According to the Commission, charges against Facebook have been resolved. It marks an end to three-year old accusations that the social network had let advertisers access its users’ personal data when they were conveyed it was meant to be private.
The Commission shared that it has resolved charges that Facebook “deceived consumers by telling them they could keep their information on Facebook private, and then repeatedly allowing it to be shared and made public”.
For its part, the Menlo Park, California-based social network needs to take certain initiatives going forward.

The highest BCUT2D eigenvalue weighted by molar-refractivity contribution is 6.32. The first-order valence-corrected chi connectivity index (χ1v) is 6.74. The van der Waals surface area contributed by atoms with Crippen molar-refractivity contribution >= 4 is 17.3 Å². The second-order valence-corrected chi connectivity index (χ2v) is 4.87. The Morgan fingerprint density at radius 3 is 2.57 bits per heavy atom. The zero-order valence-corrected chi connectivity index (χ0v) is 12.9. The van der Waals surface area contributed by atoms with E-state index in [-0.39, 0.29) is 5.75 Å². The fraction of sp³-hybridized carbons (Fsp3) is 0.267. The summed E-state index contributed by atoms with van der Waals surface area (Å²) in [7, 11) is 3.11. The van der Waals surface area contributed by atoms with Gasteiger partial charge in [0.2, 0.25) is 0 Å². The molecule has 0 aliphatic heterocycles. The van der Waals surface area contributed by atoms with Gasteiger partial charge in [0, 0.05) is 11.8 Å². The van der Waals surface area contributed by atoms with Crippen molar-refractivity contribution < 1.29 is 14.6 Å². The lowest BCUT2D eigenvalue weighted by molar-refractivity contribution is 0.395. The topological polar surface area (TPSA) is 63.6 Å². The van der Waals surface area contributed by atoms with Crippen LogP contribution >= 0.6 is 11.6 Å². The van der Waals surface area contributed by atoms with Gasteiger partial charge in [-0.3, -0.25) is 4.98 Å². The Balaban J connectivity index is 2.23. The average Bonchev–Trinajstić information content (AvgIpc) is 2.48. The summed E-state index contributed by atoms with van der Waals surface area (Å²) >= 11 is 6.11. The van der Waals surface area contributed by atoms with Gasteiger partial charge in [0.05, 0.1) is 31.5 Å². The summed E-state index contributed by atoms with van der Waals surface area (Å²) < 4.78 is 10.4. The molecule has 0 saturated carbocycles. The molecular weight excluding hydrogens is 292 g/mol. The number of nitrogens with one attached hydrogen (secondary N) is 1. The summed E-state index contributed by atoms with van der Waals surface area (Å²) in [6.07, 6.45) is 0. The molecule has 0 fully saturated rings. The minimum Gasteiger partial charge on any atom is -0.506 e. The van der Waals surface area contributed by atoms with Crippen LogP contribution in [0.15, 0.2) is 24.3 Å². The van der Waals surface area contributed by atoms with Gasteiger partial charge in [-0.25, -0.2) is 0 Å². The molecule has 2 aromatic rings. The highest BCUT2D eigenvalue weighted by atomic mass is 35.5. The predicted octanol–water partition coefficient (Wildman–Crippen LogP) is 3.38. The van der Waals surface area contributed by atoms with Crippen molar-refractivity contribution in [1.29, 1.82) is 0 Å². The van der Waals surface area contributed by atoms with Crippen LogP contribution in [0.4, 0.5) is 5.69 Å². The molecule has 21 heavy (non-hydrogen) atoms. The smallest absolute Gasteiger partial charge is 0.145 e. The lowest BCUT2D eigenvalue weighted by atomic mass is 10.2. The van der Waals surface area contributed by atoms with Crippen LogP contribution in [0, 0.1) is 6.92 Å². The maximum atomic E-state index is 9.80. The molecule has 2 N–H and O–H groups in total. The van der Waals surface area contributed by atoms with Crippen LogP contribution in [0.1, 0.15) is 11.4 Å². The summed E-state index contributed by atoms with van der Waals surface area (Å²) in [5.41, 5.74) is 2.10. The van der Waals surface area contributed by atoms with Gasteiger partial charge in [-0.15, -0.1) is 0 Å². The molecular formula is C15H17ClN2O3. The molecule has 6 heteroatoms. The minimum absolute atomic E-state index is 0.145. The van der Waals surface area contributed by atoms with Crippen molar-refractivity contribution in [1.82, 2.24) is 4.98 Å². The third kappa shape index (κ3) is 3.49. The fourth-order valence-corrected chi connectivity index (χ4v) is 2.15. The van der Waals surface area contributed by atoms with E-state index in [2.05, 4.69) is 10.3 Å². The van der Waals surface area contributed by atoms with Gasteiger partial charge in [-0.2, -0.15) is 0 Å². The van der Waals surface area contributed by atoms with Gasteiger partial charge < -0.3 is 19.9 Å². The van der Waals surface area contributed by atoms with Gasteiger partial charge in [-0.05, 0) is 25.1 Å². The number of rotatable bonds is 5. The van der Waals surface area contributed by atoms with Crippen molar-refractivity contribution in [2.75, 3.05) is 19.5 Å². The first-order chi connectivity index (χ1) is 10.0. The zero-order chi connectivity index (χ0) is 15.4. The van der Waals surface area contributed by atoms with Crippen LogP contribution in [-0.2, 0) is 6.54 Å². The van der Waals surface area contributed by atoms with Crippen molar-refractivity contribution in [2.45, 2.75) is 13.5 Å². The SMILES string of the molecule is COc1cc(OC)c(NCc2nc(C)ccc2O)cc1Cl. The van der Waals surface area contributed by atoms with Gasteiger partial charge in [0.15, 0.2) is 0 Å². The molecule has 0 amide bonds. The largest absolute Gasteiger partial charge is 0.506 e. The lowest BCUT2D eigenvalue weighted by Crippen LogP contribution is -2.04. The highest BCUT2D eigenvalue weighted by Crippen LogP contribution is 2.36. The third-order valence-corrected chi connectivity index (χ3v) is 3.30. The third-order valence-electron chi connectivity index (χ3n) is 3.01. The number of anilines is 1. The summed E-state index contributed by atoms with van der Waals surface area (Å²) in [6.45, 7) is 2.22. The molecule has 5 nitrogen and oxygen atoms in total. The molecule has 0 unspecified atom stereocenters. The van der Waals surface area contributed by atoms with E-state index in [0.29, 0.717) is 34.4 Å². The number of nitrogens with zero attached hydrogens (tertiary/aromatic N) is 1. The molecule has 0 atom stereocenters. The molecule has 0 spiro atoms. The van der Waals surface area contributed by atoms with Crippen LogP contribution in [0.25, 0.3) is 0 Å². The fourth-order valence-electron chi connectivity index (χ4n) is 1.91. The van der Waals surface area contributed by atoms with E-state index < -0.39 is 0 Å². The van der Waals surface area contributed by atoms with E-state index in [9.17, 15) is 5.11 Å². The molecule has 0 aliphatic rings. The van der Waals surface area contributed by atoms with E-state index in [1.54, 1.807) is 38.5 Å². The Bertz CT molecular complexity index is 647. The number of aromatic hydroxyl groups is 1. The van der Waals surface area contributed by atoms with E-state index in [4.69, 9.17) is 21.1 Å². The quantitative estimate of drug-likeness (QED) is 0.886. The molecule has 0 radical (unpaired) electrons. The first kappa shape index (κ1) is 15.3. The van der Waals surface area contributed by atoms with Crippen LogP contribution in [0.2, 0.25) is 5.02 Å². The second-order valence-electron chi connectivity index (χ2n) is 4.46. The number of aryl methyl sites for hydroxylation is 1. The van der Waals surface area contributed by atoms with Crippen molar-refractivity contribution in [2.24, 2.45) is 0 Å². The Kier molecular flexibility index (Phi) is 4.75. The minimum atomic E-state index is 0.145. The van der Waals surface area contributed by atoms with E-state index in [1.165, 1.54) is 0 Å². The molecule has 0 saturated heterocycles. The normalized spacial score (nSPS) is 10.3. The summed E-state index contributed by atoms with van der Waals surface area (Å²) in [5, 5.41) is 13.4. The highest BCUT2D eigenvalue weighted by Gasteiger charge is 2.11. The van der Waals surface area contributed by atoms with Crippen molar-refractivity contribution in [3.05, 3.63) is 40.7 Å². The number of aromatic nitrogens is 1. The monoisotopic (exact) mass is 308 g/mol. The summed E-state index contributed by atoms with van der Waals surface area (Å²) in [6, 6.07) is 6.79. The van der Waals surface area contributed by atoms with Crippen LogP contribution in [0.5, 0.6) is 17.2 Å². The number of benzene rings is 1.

Facebook has to ensure that it gives “consumers clear and prominent notice and obtain their express consent before sharing their information beyond their privacy settings.”
Facebook would be required to maintain a privacy program to protect its users’ info. It will have to procure biennial privacy audits from an independent third party as well. Such sites focus on explaining how they receive information and how it is used, have to share the privacy settings that help users control their info on the site, and also how advertisements are served.